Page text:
Over the past six months, the folks at OpenSignalMaps have been keeping tabs on the devices that have been downloading their network monitoring app, and so far they’ve recorded downloads onto 681,900 separate Android devices in 195 countries. Now they’ve taken all that data and splayed it out for all to see, and it highlights rather nicely how big a headache fragmentation can be for developers.
For the most part, the results are as you’d expect — runaway hits like Samsung’s Galaxy S II was the most represented device among the 3,997 distinct models they spotted, and Samsung Android devices were far and away the most widely used. What really gets me is how many other devices and brands fill up the rest of that list. Seriously, if you haven’t yet, go look at it. Mouse-over some of the smaller blocks, see if there are any brands or devices that ring a bell.
It’s pretty crazy to see just how many players are in the field, and nothing against OpenSignalMaps — their app is actually pretty damned useful — but it’s not an immediate must-download for every user.
That there are gobs of Android devices floating around out there isn’t exactly a shocker, but data like this really drives home the issue. With so many devices running so many versions of Android with who knows many carrier- and manufacturer-mandated tweaks onboard, how is a developer supposed to make sure that all of their users gets a consistent experience? They can’t, unless they’re willing to test like crazy.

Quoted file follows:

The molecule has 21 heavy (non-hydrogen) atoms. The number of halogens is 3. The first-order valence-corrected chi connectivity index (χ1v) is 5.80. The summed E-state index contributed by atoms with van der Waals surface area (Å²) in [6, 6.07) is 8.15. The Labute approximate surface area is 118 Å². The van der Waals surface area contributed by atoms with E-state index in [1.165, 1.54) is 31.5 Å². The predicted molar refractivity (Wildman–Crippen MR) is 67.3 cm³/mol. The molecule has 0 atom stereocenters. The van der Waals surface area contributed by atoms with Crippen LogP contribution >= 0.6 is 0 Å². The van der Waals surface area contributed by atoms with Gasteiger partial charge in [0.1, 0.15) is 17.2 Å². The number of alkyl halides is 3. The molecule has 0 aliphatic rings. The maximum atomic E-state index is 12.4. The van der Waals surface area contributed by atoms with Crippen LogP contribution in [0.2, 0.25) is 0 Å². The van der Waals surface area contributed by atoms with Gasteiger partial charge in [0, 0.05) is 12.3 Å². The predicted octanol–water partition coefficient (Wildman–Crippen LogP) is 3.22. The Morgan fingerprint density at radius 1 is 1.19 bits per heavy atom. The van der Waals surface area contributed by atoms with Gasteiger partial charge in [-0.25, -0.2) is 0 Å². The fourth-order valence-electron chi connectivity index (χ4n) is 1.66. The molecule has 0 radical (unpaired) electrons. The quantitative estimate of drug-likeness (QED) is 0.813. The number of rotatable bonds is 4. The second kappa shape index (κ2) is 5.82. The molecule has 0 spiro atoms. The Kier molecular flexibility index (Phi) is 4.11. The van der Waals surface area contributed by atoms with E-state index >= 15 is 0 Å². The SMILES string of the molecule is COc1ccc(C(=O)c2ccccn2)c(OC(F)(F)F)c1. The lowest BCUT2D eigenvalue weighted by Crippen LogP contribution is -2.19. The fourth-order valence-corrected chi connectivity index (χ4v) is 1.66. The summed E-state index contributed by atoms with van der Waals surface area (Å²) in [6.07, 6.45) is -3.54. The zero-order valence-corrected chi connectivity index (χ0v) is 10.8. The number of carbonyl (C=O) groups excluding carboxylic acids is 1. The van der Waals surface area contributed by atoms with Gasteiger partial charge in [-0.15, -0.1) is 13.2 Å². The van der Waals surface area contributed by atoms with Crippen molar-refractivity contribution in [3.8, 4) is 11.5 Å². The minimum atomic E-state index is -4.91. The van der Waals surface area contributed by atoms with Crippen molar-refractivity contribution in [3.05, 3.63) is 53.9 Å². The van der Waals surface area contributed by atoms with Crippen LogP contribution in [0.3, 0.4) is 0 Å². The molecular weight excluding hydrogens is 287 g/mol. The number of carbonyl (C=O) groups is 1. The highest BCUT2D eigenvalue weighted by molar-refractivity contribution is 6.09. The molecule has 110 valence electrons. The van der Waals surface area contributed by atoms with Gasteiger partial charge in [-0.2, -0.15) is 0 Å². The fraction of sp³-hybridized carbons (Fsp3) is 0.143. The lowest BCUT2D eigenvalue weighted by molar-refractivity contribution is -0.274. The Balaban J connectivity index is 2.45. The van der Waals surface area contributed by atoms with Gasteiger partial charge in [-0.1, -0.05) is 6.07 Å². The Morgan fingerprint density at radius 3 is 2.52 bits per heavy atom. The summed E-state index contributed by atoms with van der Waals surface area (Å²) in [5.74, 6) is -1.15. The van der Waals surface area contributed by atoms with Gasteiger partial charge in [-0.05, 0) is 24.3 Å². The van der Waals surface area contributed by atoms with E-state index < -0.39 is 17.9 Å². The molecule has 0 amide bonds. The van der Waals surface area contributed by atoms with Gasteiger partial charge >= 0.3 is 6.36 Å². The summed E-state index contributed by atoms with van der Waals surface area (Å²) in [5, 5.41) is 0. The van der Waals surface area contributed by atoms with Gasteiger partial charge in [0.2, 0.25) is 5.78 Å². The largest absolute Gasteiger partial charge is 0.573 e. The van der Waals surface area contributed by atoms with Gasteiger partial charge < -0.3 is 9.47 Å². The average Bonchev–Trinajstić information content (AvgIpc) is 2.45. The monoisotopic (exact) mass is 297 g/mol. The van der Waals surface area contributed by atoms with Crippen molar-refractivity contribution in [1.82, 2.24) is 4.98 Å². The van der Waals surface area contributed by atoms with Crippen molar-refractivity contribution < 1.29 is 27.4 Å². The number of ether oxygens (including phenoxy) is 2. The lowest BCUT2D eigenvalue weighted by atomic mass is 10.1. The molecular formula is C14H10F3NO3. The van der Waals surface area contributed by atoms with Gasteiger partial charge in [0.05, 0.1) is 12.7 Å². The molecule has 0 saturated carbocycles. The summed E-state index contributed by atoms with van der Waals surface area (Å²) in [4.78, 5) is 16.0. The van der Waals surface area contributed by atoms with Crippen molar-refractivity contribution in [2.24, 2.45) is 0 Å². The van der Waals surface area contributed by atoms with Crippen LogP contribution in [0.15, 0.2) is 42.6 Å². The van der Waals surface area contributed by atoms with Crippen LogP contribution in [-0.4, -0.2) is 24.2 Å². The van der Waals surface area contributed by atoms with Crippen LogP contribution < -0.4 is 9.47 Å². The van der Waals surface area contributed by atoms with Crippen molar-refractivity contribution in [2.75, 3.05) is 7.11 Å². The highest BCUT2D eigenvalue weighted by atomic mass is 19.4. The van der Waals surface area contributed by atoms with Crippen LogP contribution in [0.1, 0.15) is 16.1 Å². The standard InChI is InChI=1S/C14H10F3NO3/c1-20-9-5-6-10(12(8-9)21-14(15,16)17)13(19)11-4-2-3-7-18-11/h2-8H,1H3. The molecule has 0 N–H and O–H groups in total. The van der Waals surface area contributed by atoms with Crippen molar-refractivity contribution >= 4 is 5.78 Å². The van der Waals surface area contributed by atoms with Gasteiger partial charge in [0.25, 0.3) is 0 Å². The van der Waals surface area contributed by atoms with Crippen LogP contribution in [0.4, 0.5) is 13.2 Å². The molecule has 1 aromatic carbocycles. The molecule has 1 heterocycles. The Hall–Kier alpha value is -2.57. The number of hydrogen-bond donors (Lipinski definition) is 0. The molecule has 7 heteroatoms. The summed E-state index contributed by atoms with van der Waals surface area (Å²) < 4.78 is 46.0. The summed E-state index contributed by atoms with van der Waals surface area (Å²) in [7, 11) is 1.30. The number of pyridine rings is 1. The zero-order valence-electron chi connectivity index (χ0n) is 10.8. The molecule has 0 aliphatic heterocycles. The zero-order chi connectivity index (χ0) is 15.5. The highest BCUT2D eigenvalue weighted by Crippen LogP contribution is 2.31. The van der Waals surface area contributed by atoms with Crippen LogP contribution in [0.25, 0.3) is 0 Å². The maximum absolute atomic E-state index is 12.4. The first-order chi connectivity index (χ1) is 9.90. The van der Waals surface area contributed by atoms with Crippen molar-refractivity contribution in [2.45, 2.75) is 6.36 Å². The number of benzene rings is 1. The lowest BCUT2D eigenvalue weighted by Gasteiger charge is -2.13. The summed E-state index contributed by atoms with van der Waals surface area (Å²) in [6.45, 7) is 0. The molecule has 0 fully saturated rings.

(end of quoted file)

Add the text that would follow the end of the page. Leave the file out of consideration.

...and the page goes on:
Google chairman Eric Schmidt famously downplayed the term “fragmentation” at this year’s CES, suggesting instead that people call it “differentiation.” It’s hard not to agree with sentiment on some level — after all, one of Android’s key strengths is how easily it fits into different niches and price points. But according to him, as long as every Android user is able to use the same apps, there’s no problem here.
That strikes me as a rather shortsighted way of looking at it. Downloading and installing apps is one thing, but what I think really counts — the user experience — can still vary from hardware configuration to hardware configuration. Not a day goes by without new Android hardware (or rumors of new Android hardware) making the rounds — hell, just an hour or so ago, the Wall Street Journal reported that Google will soon be filling out the new Devices section in the Google Play Store with new, unlocked “Nexus” hardware thanks to cooperation from up to five hardware manufacturers.
That’s why developers like Animoca have invested what I can only imagine is a sizable amount of money and effort testing their apps with something like 400 Android devices before pushing them out into the world. And of course, fragmentation isn’t just a hardware issue — the OSM post points out that the two most used versions of Android now only account for 75% of the devices they surveyed, down from 90% last year, yet another issue for developers to grapple with.
Does every developer need to go through a process that outlandish? Certainly not — OpenSignalMaps seems to test on a tiny fraction of that, and smaller developers can cover most of their bases with a handful of carefully chosen devices. At the end of the day though, despite the sheer amount of choice and flexibility that Android has provided users, those developers still have a choice to make — do they want to strive for perfection, or do they want to keep their sanity?